This is the second part of a two-part response to Bookseller Chick’s excellent post Writer as Blogger, Blogger as Writer. For the first part, see my post Reading Blogs.
What do you expect from your own blogging?
I expect from my own blogging the same things I expect from others: good writing, interesting content, and good design. Of these three, interesting content gives me the most trouble.
The first problem is that I find myself infinitely interesting. I have to be careful in my blogging not to ramble on at length about things so narrow in scope they interest only me. It’s that whole “Who drives content?” question. In my blogs, I do. Too much, if I want to keep an audience. So that’s something I’m working to improve. Posts like this one, which are parts of larger conversations, are a strong step in that direction.
The other issue I have with content is updating regularly but not too frequently. When I am in the midst of my obsession with a topic, I’ll post to that blog daily or several times a day. As obsession fades, I post less and less frequently, eventually stopping altogether. This is what happened with my crochet blog, my health and fitness blog, my video game blog, my fashion blog, and my publicly visible personal blog. My friends-only personal livejournal is very rarely neglected: my fascination with my self hasn’t faded yet.
Which brings us to the last question:
Why do you blog?
I started lectitans first because slayground (Little Willow of Bildungsroman fame) is a rockstar. She was promoting readergirlz, and I latched on to the notion immediately. In order to be a part of that larger community, I wanted a place to keep track of my own musings on reading. And so we have lectitans.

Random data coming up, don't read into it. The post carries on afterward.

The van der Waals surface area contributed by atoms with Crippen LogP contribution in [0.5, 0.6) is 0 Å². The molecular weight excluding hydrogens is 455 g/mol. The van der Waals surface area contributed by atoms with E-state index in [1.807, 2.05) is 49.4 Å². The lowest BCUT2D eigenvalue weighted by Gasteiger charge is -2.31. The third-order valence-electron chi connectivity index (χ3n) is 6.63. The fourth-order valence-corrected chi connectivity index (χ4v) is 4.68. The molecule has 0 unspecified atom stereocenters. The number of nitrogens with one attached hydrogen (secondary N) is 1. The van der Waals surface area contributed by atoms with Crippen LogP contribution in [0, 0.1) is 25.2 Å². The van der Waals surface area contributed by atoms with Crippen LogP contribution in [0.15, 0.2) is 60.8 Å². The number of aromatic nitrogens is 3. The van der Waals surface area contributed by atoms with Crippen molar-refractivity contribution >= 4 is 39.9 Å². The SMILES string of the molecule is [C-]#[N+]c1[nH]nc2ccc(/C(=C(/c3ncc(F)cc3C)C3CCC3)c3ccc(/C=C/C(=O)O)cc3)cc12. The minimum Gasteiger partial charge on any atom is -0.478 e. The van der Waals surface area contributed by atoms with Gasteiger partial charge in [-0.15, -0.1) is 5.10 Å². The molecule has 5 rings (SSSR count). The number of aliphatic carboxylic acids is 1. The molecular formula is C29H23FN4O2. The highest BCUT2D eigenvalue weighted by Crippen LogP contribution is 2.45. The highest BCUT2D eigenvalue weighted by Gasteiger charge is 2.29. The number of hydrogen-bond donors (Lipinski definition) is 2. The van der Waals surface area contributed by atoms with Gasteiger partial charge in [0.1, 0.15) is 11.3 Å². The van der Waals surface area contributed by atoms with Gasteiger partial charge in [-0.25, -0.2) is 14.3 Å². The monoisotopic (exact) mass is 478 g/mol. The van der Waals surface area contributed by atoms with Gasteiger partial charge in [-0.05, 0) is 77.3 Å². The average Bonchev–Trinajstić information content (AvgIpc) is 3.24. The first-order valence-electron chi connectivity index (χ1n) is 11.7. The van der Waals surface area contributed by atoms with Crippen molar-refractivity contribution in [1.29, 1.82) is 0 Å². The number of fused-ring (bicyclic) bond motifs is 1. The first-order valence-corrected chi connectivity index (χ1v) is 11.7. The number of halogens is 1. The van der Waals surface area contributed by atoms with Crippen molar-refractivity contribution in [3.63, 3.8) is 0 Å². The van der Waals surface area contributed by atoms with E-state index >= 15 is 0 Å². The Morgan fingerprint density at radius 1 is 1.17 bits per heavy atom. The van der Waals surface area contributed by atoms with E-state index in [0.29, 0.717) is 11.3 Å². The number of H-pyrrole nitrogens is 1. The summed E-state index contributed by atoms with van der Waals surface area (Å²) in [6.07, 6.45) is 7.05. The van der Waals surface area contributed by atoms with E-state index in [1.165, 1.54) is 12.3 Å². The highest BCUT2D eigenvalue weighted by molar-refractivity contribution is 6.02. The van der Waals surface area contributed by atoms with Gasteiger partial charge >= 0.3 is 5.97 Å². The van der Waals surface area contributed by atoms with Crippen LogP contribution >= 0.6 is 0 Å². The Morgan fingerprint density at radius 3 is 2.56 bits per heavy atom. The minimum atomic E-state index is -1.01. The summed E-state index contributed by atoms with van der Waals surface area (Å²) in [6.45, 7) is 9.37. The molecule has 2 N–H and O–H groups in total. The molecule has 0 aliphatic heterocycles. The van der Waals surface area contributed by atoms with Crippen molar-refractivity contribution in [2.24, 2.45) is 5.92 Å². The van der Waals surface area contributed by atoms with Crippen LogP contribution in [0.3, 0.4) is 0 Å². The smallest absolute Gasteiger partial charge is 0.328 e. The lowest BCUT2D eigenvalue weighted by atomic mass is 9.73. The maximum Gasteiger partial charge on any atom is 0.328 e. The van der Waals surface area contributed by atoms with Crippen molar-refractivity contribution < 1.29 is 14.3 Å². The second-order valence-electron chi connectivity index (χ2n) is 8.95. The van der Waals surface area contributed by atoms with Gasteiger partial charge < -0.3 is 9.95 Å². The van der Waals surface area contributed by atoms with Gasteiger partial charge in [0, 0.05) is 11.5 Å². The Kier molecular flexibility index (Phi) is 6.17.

I then started paying attention to the blogs linked from readergirlz, and the larger conversations about books in which I saw slayground participating. I thought, “These are my people. I want to be a part of that.” So I am reading other book blogs, and engaging in conversation with other book bloggers. Yes, folks, it’s all about community.
I chose LiveJournal as my publishing platform because it is proven as a platform I’ll use consistently. My personal journal is on LiveJournal, and I’ve been updating it nearly daily for five years. Quite a few friends came over from my personal journal, giving me a built in audience. I also enjoy using the LiveJournal friends page as an RSS aggregator, but wanted a separate ID to use for my book-related reads.
I’m not concerned about running out of content for lectitans. Reading is an obsession I’ve had for twenty two years. I’m excited to be finding new book friends, both real in the form of other bloggers and imagined in the form of characters I wouldn’t be aware of without reading other blogs. I look forward to a long and exciting career as a book blogger.